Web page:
Scientific research currently being conducted at Johnson State College has been highlighted and broadcast to over 100 countries around the world thanks to a recent episode of NOVA scienceNOW, an award-winning spin-off of the venerable science show, NOVA.
Gina Mireault, a professor of psychology in the Behavioral Sciences department, appeared in season 6, episode 1, of NOVA scienceNOW, “What Makes Us Human?” which aired Wednesday, Oct. 10.
The episode, in keeping with the spin-off’s goal of tackling a broad question by calling on cutting-edge and varied research, tackles such topics as Neanderthal/human interbreeding, the evolution of human laughter, the evolution of language, and the discovery of the earliest primate child yet found. “Part of the appeal of NOVA is that they make some fairly complex science accessible and intriguing to almost anyone,” said Mireault.
This episode is intriguing, and the newer format allows producers to weave together the research of scientists struggling to answer seemingly unrelated questions. Scientists like Mireault. “I loved the episode. It’s NOVA,” said Mireault. “I particularly liked the first segment on Neanderthals involving genetic analysis, although I was intrigued by the theory that tool use may have spurred language development rather than the other way around.”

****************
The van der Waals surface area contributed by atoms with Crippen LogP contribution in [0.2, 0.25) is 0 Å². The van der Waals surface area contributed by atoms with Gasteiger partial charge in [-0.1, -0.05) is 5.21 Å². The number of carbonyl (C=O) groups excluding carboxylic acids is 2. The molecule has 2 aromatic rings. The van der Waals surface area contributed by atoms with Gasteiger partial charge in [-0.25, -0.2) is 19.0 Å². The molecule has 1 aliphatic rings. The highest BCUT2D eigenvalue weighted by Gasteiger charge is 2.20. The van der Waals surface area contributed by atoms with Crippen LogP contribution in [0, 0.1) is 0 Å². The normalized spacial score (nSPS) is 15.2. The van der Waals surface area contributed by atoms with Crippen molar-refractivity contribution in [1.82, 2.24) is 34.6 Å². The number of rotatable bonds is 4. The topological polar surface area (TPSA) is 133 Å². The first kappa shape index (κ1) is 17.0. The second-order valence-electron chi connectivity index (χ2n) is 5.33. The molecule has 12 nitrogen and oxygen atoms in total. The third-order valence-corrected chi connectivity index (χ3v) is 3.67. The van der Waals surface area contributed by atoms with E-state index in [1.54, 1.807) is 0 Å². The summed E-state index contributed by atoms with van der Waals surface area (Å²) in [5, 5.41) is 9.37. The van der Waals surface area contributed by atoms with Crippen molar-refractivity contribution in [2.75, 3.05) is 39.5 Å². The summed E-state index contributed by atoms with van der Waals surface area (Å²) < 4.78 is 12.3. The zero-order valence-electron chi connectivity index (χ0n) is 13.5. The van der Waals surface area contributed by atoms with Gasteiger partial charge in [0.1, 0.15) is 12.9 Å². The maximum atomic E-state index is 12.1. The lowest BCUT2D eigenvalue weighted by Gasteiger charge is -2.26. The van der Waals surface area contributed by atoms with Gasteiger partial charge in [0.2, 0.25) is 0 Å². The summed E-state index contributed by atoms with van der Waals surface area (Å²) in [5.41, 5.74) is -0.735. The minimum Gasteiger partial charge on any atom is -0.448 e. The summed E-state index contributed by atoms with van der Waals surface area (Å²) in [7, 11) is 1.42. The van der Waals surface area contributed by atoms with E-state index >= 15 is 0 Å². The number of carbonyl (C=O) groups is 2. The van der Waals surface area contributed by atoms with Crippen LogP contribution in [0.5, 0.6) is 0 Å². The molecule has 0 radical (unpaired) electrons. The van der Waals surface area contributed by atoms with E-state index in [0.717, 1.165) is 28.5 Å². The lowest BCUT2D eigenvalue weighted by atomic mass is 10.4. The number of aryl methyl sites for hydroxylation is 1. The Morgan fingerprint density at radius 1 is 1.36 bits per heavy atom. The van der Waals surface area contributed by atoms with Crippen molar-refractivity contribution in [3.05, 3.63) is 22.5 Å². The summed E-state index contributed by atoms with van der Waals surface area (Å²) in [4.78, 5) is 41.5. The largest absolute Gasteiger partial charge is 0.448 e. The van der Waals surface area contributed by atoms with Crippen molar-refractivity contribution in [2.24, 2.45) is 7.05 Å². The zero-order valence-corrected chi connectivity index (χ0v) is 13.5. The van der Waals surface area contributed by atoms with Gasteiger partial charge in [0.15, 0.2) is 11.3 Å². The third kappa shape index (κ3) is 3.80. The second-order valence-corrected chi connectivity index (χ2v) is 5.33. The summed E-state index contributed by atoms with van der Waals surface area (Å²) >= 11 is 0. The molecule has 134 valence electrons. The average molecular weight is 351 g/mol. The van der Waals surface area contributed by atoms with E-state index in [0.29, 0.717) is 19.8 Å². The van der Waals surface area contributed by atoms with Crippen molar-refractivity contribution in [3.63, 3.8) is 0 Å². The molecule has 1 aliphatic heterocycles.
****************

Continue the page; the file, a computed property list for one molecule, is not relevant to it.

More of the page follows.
Filming for Mireault’s segment of the show took about five hours and occurred on May 3 in Boston, at MIT’s Early Childhood Cognition Laboratory, and involved the host of the show, David Pogue. “He actually played the role of research assistant at one point, and made the baby cry,” said Mireault. “That’s never happened to us, and we all had a little chuckle over it.”
Mireault’s work, already featured on VPR, WCAX, The Burlington Free Press, and this paper, enjoyed another flurry of attention following Mireault’s presentation at the British Psychology Society in September. Her research was reported in WebMD, The Daily Telegraph, and Der Spiegel.
While her students are preparing a submission to the Eastern Psychological Society and hoping to present in New York City this spring, Mireault is readying a presentation for the Society for Research in Child Development, slated for April in Seattle.
Meanwhile, Mireault has returned to her lab, and seems to be enjoying a momentary break from the limelight. “I think the media is—appropriately—focused on more pressing issues like the impending presidential election,” said Mireault. “In the lab, we are just fine to return to collecting and analyzing data in obscurity.”
One of a growing list of media outlets to highlight Mireault’s work, PBS turned to the researcher in its quest to answer the question, “what makes us human?”
Mireault’s infant humor study seeks to understand how babies learn what is funny. “Our study does not directly examine laughter as an evolutionary phenomenon,” said Mireault. “Instead, we are studying laughter as a social phenomenon, which indirectly implicates evolution.”